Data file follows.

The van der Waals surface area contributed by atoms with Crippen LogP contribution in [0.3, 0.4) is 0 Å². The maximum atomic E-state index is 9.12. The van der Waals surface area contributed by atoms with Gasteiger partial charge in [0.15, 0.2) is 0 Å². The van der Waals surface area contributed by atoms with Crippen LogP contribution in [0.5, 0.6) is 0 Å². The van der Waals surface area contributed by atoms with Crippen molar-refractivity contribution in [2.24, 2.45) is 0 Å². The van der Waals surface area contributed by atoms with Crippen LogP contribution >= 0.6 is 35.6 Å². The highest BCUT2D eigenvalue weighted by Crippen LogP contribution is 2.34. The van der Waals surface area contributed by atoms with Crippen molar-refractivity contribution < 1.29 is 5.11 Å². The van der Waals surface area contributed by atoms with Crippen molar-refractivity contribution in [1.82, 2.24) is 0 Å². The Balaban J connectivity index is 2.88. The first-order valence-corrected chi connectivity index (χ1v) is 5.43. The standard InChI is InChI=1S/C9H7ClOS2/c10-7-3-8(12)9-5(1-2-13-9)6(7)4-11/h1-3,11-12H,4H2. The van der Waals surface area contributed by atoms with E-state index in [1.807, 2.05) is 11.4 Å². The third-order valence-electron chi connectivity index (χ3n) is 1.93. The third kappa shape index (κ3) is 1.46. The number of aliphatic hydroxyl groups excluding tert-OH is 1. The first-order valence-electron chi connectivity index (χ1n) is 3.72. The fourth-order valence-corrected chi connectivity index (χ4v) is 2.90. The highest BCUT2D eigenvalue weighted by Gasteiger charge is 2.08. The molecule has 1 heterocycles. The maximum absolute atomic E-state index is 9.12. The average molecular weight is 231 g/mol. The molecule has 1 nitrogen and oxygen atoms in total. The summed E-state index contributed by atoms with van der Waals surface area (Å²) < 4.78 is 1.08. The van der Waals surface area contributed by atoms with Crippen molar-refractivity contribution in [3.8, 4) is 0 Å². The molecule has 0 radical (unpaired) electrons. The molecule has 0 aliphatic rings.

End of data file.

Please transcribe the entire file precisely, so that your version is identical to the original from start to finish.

The van der Waals surface area contributed by atoms with Crippen LogP contribution in [0.3, 0.4) is 0 Å². The maximum atomic E-state index is 9.12. The van der Waals surface area contributed by atoms with Gasteiger partial charge in [0.15, 0.2) is 0 Å². The van der Waals surface area contributed by atoms with Crippen LogP contribution in [0.5, 0.6) is 0 Å². The van der Waals surface area contributed by atoms with Crippen molar-refractivity contribution in [2.24, 2.45) is 0 Å². The van der Waals surface area contributed by atoms with Crippen LogP contribution >= 0.6 is 35.6 Å². The highest BCUT2D eigenvalue weighted by Crippen LogP contribution is 2.34. The van der Waals surface area contributed by atoms with Crippen molar-refractivity contribution < 1.29 is 5.11 Å². The van der Waals surface area contributed by atoms with Crippen molar-refractivity contribution in [1.82, 2.24) is 0 Å². The Balaban J connectivity index is 2.88. The first-order valence-corrected chi connectivity index (χ1v) is 5.43. The standard InChI is InChI=1S/C9H7ClOS2/c10-7-3-8(12)9-5(1-2-13-9)6(7)4-11/h1-3,11-12H,4H2. The van der Waals surface area contributed by atoms with E-state index in [1.807, 2.05) is 11.4 Å². The third-order valence-electron chi connectivity index (χ3n) is 1.93. The third kappa shape index (κ3) is 1.46. The number of aliphatic hydroxyl groups excluding tert-OH is 1. The first-order valence-electron chi connectivity index (χ1n) is 3.72. The fourth-order valence-corrected chi connectivity index (χ4v) is 2.90. The highest BCUT2D eigenvalue weighted by Gasteiger charge is 2.08. The molecule has 1 heterocycles. The maximum absolute atomic E-state index is 9.12. The average molecular weight is 231 g/mol. The molecule has 1 nitrogen and oxygen atoms in total. The summed E-state index contributed by atoms with van der Waals surface area (Å²) < 4.78 is 1.08. The van der Waals surface area contributed by atoms with Crippen molar-refractivity contribution in [3.8, 4) is 0 Å². The molecule has 0 radical (unpaired) electrons. The molecule has 0 aliphatic rings.